Last month while I was out in California to spend Christmas with my in-laws, I had the great pleasure of meeting up with our TBR coordinator, SuperWendy. She took me to an awesome used bookstore with a whole room full of romance. As I write this I am kicking myself for not taking a picture of the Room of Awesome. Anyhow, while I now buy pretty much only in digital, there were some titles I was anxious to buy to fill in my print keeper collection. I scored about a dozen of those. There was also a little section of old Signet Regencies. As I browsed through, I picked out this book by Gayle Buck (no website found), an author I had enjoyed reading before. This was one I had not read.
So even though it had only been in the TBR pile 4 weeks, I picked it out because it was short (this month's theme) and in honor of my visit with Wendy.
Love for Lucinda is the story of our heroine, a recent widow who had a brief, unhappy marriage to a libertine. Lucinda's late husband kept her exiled in the country and now that her period of mourning is over, she is determined to return to London to resume the social life that was interrupted when her husband banished her. As a young widow with a modest fortune, she attracts a lot of attention. There's her wastrel cousin who wants her money, a match-making mama who wants Lucinda for her son, an acquaintance from the country who is courting her, and her husband's cousin who is her friend-- to name a few. I think this book would probably be called a "Regency Romp" because of the humorous situation of all of these men after Lucinda.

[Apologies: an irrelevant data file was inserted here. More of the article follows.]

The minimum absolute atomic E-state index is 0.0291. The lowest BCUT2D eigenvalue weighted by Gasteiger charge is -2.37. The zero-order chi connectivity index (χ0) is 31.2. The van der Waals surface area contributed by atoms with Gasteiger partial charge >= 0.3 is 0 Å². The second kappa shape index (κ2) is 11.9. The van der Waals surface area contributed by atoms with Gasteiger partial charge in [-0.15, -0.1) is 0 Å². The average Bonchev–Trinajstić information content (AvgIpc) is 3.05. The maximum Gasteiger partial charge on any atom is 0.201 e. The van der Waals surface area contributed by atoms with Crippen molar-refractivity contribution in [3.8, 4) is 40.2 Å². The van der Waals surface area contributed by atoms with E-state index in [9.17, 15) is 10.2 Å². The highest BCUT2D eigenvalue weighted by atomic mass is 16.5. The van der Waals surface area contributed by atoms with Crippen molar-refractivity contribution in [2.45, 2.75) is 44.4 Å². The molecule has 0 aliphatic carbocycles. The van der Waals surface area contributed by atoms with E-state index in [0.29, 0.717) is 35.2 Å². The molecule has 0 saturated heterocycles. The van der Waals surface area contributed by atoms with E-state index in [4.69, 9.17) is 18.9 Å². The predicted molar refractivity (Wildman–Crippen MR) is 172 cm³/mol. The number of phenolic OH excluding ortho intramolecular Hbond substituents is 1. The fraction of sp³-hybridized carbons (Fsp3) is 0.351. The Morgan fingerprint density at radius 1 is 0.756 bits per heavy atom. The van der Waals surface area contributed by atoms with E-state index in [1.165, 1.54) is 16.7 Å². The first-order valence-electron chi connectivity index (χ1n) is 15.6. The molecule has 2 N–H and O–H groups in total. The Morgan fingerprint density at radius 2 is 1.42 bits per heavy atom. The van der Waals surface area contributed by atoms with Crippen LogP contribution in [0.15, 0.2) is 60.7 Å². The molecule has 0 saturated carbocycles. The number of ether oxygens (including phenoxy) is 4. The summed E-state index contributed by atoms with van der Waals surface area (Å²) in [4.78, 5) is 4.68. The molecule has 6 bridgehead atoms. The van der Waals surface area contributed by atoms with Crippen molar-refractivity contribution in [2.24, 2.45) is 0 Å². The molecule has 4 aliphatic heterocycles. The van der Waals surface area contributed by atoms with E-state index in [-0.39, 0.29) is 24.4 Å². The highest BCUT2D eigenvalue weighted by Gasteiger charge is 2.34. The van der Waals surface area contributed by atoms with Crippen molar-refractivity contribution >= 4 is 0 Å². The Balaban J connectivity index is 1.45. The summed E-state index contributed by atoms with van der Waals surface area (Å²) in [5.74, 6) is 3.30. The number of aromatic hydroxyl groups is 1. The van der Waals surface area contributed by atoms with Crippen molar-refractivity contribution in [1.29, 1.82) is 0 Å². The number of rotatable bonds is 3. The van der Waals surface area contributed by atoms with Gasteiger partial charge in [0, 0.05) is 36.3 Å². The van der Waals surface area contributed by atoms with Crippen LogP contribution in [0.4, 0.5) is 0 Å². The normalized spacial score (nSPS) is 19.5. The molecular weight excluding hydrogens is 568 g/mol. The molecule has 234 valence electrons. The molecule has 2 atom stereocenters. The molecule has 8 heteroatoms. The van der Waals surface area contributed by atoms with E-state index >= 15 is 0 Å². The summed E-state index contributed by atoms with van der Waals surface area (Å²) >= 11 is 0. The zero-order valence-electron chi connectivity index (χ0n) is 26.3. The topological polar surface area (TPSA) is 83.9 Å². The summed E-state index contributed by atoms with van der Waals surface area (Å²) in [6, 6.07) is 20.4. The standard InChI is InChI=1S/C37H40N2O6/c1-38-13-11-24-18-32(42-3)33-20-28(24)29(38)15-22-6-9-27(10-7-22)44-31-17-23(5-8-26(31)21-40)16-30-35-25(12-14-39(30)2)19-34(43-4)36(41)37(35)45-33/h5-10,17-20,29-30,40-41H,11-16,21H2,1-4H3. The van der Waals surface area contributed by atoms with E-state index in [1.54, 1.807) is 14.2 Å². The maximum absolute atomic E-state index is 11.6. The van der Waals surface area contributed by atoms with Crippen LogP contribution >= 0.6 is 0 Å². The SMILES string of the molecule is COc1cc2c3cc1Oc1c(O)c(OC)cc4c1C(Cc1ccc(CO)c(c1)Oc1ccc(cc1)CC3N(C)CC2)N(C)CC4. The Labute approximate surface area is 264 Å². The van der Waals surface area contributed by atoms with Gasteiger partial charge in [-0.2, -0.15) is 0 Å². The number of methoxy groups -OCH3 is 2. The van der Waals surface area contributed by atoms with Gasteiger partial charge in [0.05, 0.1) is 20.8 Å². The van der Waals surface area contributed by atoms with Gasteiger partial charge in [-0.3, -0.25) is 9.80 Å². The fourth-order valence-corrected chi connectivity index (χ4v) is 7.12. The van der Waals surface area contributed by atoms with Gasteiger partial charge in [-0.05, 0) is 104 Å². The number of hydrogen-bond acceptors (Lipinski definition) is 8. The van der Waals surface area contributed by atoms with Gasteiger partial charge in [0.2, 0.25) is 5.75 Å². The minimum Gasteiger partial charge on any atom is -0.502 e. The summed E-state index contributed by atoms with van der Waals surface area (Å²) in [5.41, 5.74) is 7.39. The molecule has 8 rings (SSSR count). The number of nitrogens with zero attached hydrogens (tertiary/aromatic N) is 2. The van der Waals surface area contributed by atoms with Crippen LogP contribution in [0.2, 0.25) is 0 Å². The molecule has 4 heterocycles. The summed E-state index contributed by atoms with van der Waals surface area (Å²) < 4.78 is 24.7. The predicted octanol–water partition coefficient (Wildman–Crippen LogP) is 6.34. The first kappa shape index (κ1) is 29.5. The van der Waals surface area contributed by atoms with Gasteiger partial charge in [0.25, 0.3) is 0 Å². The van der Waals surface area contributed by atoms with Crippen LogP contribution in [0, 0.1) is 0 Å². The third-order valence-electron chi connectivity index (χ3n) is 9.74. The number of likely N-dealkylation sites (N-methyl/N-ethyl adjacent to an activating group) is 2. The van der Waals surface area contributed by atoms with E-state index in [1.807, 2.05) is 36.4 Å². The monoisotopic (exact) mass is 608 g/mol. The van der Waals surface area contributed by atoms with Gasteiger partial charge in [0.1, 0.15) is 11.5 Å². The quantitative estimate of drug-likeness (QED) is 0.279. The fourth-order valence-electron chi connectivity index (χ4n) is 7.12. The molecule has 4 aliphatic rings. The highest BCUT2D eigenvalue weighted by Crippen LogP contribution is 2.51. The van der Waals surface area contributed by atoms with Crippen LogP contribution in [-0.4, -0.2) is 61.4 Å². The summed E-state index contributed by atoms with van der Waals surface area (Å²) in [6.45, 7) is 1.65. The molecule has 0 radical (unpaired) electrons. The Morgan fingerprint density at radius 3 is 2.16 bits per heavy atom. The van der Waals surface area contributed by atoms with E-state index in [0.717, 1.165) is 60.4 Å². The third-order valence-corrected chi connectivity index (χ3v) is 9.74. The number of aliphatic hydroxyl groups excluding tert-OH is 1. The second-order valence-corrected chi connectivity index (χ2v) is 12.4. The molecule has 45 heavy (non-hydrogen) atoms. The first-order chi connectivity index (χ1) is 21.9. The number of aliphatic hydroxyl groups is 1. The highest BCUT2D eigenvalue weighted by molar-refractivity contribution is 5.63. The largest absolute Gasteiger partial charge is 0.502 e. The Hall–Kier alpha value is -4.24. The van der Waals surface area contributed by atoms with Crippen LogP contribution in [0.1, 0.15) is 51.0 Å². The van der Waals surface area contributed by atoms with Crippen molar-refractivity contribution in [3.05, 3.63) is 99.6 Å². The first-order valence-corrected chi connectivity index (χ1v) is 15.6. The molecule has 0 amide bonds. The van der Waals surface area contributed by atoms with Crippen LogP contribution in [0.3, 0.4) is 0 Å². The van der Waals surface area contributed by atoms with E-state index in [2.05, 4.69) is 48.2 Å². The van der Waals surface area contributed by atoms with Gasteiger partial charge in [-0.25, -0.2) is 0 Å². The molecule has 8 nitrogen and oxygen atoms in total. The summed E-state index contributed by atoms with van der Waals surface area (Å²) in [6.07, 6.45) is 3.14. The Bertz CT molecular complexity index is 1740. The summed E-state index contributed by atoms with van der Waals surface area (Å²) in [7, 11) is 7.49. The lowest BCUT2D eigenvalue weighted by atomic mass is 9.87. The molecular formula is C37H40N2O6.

This book is all Lucinda and her return to society. With the exception of some odd sentences here and there, the POV is Lucinda's. The rigid structure of polite society is a major part of the story. Lucinda is careful to have a companion so that all of the proprieties are observed. She also ends up helping her late husband's sister come out into society. There are so many parties and balls as well as all of the men in her orbit that somehow the romance is left until the 9th page from the end. It was kind of obvious who the hero was going to be, but just to be sure I cheated and read the last page when I was only about 15-20% into the book. By the time I was 75% in, I was frustrated because Lucinda and her hero spent so little time on the page together. It is hard to consider this at all a romance just because two people end up together at the end. Actually, 3 couples end up together as both the companion and the sister-in-law find true love as well. All neatly wrapped up and mostly off the page. Lots of telling, little showing.
So sadly, this book was a bust. Still, it's a nifty souvenir of a wonderful morning spent with a kind friend who knows all the best places to go. Thanks, Wendy!